This invention is also a brightening agent for the aqueous acid electroplating baths described above comprised of about 1 to 99% naphthalene monocarboxaldehyde, about 0 to 99% emulsifier, 0 to 99% of a compound of the general formula: ##EQU4## where R.sub.1, R.sub.2, R.sub.3, and R.sub.4 are defined as above, and the remaining percentage being a suitable solvent.
The aqueous acid electroplating baths of the present invention generally contain stannous ion, sulfate or fluoborate ions and dissolved naphthalene monocarboxaldehyde for proper operation. The stannous ion is introduced usually as stannous sulfate and the lead salt, when an alloy is desired, is introduced as lead fluoborate.
The naphthalene monocarboxaldehydes are readily available in commerce and their uniqueness as brightening agents compared to other aldehydes and ketones can be partially explained by a close study of their chemical structure.
Three resinance bond structures for naphthalene are possible, the symmetrical structure I and the two unsymmetrical, equivalent structures II and IIa. In formulations of the unsymmetrical structures, one of the two rings is indicated as quinoid (q) because the arrangement of double bonds corresponds to that of o-benzoquinone. ##SPC1##
Various chemical reactions of naphthalene show that the bond structure of the naphthalene nucleus is not so mobile as that of benzene and that there is a relative fixation of bonds in at least part of the molecule at which substitution occurs. This is generally described as an enhanced 1,2-double bond character.
A much more detailed explanation of monosubstituted naphthalene's unique chemical behavior is given in "Advanced Organic Chemistry" by Fieser and Fieser, page 880. As can be concluded from the above discussion, monosubstituted binuclear aromatic aldehydes will show distinctly different chemical properties such as electron donating ability and reactivity when compared to aldehydes and ketones derived from benzene, heterocyclic aromatic single ring compounds, and certainly those of cyclic and straight chained aliphatic compounds.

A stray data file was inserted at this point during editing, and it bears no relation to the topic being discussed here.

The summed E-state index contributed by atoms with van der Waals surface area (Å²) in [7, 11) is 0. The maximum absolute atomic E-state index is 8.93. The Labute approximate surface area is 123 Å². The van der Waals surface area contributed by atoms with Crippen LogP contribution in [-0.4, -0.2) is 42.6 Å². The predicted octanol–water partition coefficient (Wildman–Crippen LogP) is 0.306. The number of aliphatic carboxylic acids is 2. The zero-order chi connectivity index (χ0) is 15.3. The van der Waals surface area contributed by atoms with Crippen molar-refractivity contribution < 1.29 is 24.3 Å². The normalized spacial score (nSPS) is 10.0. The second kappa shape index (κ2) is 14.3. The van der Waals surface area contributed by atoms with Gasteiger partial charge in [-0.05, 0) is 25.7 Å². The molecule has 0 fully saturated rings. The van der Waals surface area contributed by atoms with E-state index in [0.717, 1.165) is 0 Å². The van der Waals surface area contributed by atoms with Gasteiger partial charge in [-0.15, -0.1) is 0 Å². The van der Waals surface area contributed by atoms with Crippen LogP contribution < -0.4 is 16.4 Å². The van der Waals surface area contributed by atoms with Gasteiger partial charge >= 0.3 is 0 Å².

The naphthalene monocarboxaldehyde is used at a concentration of about 0.05 to 0.5gms/liter and the preferred concentration is 0.2 gms/liter.
Due to its low solubility, coupling agents or emulsifying agents must be used to dissolve the naphthalene monocarboxaldehyde in the plating bath. Some of the suitable coupling agents are diethylene glycol monomethyl ether, diethylene glycol monobutylether, ethylene glycol monomethyl ether, and diethylene glycol monoethyl ether.
The emulsifying agents that have been found to work best are cationics such as the alkyl tertiary heterocyclic amines and alkyl imidazolinium salts, amphoterics such as the alkyl imidazoline carboxylates, and nonionics such as the aliphatic alcohol ethylene oxide condensates, sorbitan alkyl ester ethylene oxide condensates, and alkyl phenol ethylene oxide condensates. The nonionics are generally condensed with 10 to 20 moles of ethylene oxide per mole of lipophilic group. Listed in Table I are the commercial names and manufacturers of these emulsifiers. This invention is not limited to the use of these emulsifiers only, it being pointed out that this is merely a list of preferred types.